Matt Singh

Puro Problems

New Japan is in trouble both commercially and creatively. All Japan has been on the verge of closure for three years now. Newly formed World of Fighting Japan is still in its genesis. Toryumon has a product that caters to a small audience. Zero One holding steady, or going nowhere, depending on how you want to see it. Only Mitsuharu Misawa’s Pro Wrestling NOAH is doing good business. Yes, Puroresu (Japanese pro wrestling), is in a dire state at the moment and there seems to be no changes imminent to correct this…

New Japan is in trouble both commercially and creatively. All Japan has been on the verge of closure for three years now. Newly formed World of Fighting Japan is still in its genesis. Toryumon has a product that caters to a small audience. Zero One holding steady, or going nowhere, depending on how you want to see it. Only Mitsuharu Misawa’s Pro Wrestling NOAH is doing good business. Yes, Puroresu (Japanese pro wrestling), is in a dire state at the moment and there seems to be no changes imminent to correct this. The solutions are there for all to see, like WWE’s current death-kneel, 90% (and/or more) are down to the creative process, as is always the case in a dying promotion, or one that has kicked the bucket (evidenced by history). This isn’t the first time Puro has been in trouble, not by a long shot. However this is the first time that New Japan has drawn record low Tokyo Dome attendance records and general interest drop in the companies’ product. Whether this is because of works and shoots being used on the same show or not is arguable. Using works and shoots on a single show does nothing for your promotion’s credibility. See, why would an audience member want to see a ‘fake’ work after they’d seen a shoot with full-contact fighters slogging it out? Surely that just devalues the guys that are in the works? Mind-boggling as this is, New Japan and its legendary founder Antonio Inoki are pressing ahead with this idea. Even more mind-boggling is the fact that Inoki already has a shoot/Mixed Martial Artist promotion named Pride Fight Championships that’s globally considered the best of it’s field. Why Inoki wants to seemingly have two of the same is, again, mind-boggling. But, almost everything he does in the current era makes little sense. This pattern of buffoonery isn’t anything new for Inoki, but during the current New Japan era, he’s gone into over-drive.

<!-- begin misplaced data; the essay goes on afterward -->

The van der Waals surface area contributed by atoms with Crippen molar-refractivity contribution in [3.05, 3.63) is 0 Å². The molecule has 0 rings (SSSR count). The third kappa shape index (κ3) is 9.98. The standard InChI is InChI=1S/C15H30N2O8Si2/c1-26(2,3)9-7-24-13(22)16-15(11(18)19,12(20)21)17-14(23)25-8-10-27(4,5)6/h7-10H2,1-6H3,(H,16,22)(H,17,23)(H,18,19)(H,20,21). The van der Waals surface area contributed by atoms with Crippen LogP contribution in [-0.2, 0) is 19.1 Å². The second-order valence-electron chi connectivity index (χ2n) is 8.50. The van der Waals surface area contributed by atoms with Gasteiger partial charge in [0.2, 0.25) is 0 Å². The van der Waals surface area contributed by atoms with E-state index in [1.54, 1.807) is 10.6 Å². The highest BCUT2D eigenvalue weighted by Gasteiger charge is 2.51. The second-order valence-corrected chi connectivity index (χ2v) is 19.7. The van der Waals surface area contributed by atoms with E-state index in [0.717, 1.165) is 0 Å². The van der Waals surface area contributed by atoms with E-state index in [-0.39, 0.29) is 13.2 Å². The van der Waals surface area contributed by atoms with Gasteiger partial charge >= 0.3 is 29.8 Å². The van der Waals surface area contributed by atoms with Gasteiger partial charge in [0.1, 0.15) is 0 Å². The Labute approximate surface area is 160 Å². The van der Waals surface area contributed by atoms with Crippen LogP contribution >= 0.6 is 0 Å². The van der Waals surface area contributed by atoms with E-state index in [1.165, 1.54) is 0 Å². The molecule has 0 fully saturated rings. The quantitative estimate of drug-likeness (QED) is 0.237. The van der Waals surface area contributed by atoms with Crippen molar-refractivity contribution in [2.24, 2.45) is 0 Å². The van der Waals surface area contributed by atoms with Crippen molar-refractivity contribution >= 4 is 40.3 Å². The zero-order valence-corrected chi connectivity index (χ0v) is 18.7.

Throughout his career, Inoki always put himself first which isn’t necessarily a bad thing, as he was the head of the company and was always going to be around longer than most all others. Which isn’t to say it would’ve been ok for him to bury people, and thankfully he didn’t; the likes of Bruiser Brody, Stan Hansen, Vader and numerous others have upped their stock considerably after taking tours of New Japan working with Inoki on top. Inoki did do a lot right during his heyday, tons, in fact. He pushed the flyers seriously (like Jushin Liger, Tiger Mask, Dynamite Kid etc etc), used others around him on top for periods of time, gave little known names serious chances to showcase their talents (Mark Rocco, Dynamite Kid) and produced and put-out compelling angles and story-telling in the ring. One thing remained constant though; Inoki always had his hand raised, in the main event. After a while, not matter how good of a carrier someone is, if they keep winning over and over, the fans start to see thru and turn away from the predictable outcome. Giving someone you’re working with a win is essential if the program/feud as a whole is going to be successful, it’s a two-way thing. Inoki may have built himself a legend, but after he retired in 1998, there’s no one left to fill the void vacated. Masahiro Chono was one of the promotion’s biggest names during the 1990’s, but whenever Inoki wanted to push himself to the top again, Chono had no choice but to step aside. Jushin Liger, although treated as a serious flyer, was never given a long run on top of the card. Shinya Hashimoto was given room to maneuver on top, but like Chono, stepped aside so many times. Tatsumi Fujinami was a few years younger than Inoki, but was in the same age group, so he never had a shot at the top.